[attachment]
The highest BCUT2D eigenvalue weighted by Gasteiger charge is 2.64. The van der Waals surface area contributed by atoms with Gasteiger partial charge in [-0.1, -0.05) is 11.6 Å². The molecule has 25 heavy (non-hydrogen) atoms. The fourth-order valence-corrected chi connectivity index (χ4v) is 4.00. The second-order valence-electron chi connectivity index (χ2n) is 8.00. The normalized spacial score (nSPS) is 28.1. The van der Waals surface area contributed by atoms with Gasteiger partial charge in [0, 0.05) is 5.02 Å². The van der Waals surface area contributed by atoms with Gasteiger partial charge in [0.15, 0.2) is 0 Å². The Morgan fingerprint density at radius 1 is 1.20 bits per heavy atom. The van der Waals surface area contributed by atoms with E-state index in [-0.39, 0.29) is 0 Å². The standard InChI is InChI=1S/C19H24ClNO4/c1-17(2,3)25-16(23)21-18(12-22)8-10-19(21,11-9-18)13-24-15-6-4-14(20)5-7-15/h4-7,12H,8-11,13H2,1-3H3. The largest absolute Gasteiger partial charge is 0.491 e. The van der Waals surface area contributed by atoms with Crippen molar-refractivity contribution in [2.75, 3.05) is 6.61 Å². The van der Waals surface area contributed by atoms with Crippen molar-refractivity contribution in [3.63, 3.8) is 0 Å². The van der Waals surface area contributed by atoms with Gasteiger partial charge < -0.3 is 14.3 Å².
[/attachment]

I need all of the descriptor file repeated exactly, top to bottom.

The highest BCUT2D eigenvalue weighted by Gasteiger charge is 2.64. The van der Waals surface area contributed by atoms with Gasteiger partial charge in [-0.1, -0.05) is 11.6 Å². The molecule has 25 heavy (non-hydrogen) atoms. The fourth-order valence-corrected chi connectivity index (χ4v) is 4.00. The second-order valence-electron chi connectivity index (χ2n) is 8.00. The normalized spacial score (nSPS) is 28.1. The van der Waals surface area contributed by atoms with Gasteiger partial charge in [0, 0.05) is 5.02 Å². The van der Waals surface area contributed by atoms with Gasteiger partial charge in [0.15, 0.2) is 0 Å². The Morgan fingerprint density at radius 1 is 1.20 bits per heavy atom. The van der Waals surface area contributed by atoms with E-state index in [-0.39, 0.29) is 0 Å². The standard InChI is InChI=1S/C19H24ClNO4/c1-17(2,3)25-16(23)21-18(12-22)8-10-19(21,11-9-18)13-24-15-6-4-14(20)5-7-15/h4-7,12H,8-11,13H2,1-3H3. The largest absolute Gasteiger partial charge is 0.491 e. The van der Waals surface area contributed by atoms with Crippen molar-refractivity contribution in [2.75, 3.05) is 6.61 Å². The van der Waals surface area contributed by atoms with Crippen molar-refractivity contribution in [3.63, 3.8) is 0 Å². The van der Waals surface area contributed by atoms with Gasteiger partial charge < -0.3 is 14.3 Å².